With the kind permission of the cathedral, I collected the resulting poems, 53 in all, in a 138-page paperback that you can order online, buy at the cathedral gift shop, or purchase from me via email. (You can browse the first drafts of 51 of the poems here.)

Written for Halloween 2010, the following poem fell from the mouth of a hard-to-photograph gargoyle known as “Stabber.” Visitors to cathedrals are sometimes confused, even startled, by gargoyles that honor irreverence or depict blatant evil. This suicidal, Gollum-like ghoul isn’t equivocal; he knows what he is.


ALL HALLOWS’ EVE

Long live the weeds and the wilderness—yet
What would be left of the wildness and wet
Were it not for the curdle, the canker, the theft
That threaten to render the blessèd bereft?

Our beady-boned eyebulge flits over the burn;
Wily we twitch through the sack-shriveled fern
As the groin-growls enrage us where daggers bite through,
Damning the bloodline that dapples the dew.

Yet rounded in couplets, despair-darksome sneering,
Frown pitchblack poets defy all our leering,
Twindled revisioners burbling like broth,
Donning their Jesuit wind-shriven cloth.

What pumpkin-maws mumble, we ache to express;
Ghouls plunder verses they dare not possess.
Take heed of the unhallowed eyeblight you mourn:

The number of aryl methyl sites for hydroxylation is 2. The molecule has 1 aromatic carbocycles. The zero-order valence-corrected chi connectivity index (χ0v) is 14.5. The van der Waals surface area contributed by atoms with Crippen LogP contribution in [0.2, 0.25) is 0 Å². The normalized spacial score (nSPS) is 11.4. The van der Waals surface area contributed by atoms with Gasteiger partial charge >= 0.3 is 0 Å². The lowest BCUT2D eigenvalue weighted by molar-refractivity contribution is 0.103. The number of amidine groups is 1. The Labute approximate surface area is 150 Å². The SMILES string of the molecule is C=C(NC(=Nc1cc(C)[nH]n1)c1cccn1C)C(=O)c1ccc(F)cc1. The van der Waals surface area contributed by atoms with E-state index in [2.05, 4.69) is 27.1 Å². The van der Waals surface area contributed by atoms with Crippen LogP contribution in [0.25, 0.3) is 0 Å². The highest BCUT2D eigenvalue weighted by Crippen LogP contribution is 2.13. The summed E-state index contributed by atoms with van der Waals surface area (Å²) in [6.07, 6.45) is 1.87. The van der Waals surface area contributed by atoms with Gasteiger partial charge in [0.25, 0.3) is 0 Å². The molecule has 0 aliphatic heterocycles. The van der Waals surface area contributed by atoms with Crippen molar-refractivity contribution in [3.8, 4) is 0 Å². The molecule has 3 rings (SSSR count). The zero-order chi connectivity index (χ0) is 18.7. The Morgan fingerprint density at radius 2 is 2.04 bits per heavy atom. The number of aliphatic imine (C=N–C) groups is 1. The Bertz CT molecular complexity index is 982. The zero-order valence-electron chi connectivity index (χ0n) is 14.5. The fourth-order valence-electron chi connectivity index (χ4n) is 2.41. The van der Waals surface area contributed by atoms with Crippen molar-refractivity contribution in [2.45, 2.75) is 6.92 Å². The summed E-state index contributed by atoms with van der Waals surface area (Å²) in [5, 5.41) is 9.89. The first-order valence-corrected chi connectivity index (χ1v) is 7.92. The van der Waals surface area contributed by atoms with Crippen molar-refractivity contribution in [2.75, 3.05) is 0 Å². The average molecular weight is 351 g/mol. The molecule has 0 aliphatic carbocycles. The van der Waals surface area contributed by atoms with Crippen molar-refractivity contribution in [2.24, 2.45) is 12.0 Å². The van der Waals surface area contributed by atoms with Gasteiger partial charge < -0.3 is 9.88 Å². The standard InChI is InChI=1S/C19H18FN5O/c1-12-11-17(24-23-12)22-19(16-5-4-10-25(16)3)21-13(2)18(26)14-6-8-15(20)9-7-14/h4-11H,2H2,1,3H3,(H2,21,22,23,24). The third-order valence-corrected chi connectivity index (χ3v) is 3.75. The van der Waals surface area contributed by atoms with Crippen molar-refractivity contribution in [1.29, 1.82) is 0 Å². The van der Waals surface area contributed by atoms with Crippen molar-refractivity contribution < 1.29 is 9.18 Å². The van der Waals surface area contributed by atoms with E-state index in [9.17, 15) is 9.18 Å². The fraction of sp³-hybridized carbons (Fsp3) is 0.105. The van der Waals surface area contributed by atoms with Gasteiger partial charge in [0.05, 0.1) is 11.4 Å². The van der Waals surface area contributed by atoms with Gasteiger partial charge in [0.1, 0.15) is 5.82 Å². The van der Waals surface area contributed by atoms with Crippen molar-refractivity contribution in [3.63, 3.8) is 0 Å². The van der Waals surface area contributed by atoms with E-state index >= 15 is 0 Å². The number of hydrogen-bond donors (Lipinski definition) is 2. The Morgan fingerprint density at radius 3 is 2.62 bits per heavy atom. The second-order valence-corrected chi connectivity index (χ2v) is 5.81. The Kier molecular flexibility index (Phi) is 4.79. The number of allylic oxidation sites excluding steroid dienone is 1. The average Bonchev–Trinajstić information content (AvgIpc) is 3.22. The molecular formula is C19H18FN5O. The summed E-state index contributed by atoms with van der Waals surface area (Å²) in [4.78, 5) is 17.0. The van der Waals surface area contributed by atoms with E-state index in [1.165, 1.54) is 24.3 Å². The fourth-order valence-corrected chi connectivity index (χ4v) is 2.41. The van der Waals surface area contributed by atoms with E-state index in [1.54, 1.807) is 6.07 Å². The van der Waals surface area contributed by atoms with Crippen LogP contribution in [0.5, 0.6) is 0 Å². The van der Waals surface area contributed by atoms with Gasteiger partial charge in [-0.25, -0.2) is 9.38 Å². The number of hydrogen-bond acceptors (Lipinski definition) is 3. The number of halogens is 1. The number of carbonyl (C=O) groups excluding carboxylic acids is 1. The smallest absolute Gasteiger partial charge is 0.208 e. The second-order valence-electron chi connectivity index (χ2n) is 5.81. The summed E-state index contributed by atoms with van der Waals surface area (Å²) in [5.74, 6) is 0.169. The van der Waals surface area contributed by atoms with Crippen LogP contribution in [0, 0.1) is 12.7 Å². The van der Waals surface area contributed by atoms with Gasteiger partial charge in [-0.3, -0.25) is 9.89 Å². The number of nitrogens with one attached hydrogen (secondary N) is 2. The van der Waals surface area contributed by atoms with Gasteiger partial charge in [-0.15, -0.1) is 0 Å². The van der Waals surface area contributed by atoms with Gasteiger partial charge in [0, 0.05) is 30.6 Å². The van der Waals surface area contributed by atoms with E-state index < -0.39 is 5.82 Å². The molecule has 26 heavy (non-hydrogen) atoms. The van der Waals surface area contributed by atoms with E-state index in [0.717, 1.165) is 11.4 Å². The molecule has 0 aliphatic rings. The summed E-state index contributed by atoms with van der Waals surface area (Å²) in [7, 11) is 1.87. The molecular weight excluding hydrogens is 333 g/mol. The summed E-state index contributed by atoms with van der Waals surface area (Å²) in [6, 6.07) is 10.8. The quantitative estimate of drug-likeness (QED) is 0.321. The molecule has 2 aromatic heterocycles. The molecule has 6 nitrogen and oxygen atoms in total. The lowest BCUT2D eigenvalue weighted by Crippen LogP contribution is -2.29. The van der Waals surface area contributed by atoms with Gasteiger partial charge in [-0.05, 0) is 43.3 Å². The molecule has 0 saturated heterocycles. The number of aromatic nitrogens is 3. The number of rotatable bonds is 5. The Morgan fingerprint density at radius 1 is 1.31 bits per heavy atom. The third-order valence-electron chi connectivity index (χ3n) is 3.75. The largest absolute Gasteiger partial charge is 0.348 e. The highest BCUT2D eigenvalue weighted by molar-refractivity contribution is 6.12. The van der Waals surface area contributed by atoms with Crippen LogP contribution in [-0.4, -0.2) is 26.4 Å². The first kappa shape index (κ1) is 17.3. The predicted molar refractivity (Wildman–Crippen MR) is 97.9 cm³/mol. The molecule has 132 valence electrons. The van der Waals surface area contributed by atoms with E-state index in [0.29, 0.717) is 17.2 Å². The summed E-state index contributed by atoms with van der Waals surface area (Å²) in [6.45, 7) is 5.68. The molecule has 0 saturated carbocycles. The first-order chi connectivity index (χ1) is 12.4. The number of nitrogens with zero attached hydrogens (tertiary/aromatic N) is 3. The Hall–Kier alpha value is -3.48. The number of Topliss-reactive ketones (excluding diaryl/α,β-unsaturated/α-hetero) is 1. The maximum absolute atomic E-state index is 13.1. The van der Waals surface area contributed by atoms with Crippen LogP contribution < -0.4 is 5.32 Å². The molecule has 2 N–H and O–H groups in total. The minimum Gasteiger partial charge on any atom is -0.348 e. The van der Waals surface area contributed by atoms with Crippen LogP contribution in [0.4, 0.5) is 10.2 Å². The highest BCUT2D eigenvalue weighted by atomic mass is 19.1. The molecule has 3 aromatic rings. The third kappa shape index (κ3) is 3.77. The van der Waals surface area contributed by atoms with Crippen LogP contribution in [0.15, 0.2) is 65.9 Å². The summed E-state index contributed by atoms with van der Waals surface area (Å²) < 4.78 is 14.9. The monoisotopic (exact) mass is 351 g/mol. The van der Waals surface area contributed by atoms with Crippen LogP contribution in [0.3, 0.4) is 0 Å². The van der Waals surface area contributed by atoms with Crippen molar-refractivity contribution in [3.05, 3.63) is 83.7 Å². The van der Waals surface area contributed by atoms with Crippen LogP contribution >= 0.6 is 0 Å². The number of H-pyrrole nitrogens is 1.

Then know why the saints of the morning were born.


“Mais nous pouvons faire ce que nous voulons…”

Because I’m monstrously busy, I figure it’s time to bring back some of the more literal monsters featured on this blog from 2009 to 2012. Every few weeks, I challenged myself to wander up to the National Cathedral, choose from among its myriad gargoyles and grotesques, and write a poem inspired by what I’d seen.

With the kind permission of the cathedral, I collected the resulting poems, 53 in all, in a 138-page paperback that you can order online, buy at the cathedral gift shop, or purchase from me via email. (You can browse the first drafts of 51 of the poems here.)

Written in March 2011, “Apologia” was certainly one of the weirder poems, inspired as it was by the indifference of a snake to the shock and hopelessness of his prey. I almost put a poem in the mouth of the rabbit, but then I attended an exhibition of medieval reliquaries in Baltimore and jotted down this note: “snake an antiquarian with a fascination for the Anglo-Saxons, attempting to explain to the rabbit the weird, mythologized larger purpose for eating him.”

The resulting poem is full of New Old English, but my hope is that even people who don’t get a word of it will read it aloud and find it fall familiar on the tongue.

APOLOGIA

Heo cwaeð: “Seo naedre bepaehte me ond ic aett.”
—Gen. 3:13 (British Library MS Cotton Claudius B.iv)

We rede the Saxons sympathised with snakes:
On broach and bract they turve and intertwine
But buckle when modernity awakes;
All laud the wyrm who weaves a wulfish vine.